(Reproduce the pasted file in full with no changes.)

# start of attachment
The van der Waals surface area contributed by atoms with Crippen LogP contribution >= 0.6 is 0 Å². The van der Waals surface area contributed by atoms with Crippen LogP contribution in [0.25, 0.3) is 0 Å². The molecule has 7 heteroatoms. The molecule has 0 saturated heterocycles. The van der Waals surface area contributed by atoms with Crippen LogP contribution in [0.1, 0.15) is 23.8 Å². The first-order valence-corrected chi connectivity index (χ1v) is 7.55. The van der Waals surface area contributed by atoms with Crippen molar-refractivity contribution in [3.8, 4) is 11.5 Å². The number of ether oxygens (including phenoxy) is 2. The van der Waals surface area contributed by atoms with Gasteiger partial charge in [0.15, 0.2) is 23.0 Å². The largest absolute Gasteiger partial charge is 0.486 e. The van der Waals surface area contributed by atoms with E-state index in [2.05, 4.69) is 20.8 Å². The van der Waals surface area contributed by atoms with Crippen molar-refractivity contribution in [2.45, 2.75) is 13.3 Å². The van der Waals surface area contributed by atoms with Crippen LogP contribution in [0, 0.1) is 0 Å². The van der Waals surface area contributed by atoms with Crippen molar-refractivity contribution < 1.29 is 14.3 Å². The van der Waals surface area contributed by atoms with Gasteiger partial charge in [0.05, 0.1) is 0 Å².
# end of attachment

The van der Waals surface area contributed by atoms with Crippen LogP contribution >= 0.6 is 0 Å². The van der Waals surface area contributed by atoms with Crippen LogP contribution in [0.25, 0.3) is 0 Å². The molecule has 7 heteroatoms. The molecule has 0 saturated heterocycles. The van der Waals surface area contributed by atoms with Crippen LogP contribution in [0.1, 0.15) is 23.8 Å². The first-order valence-corrected chi connectivity index (χ1v) is 7.55. The van der Waals surface area contributed by atoms with Crippen molar-refractivity contribution in [3.8, 4) is 11.5 Å². The number of ether oxygens (including phenoxy) is 2. The van der Waals surface area contributed by atoms with Gasteiger partial charge in [0.15, 0.2) is 23.0 Å². The largest absolute Gasteiger partial charge is 0.486 e. The van der Waals surface area contributed by atoms with E-state index in [2.05, 4.69) is 20.8 Å². The van der Waals surface area contributed by atoms with Crippen molar-refractivity contribution in [2.45, 2.75) is 13.3 Å². The van der Waals surface area contributed by atoms with Crippen LogP contribution in [0, 0.1) is 0 Å². The van der Waals surface area contributed by atoms with Crippen molar-refractivity contribution < 1.29 is 14.3 Å². The van der Waals surface area contributed by atoms with Gasteiger partial charge in [0.05, 0.1) is 0 Å².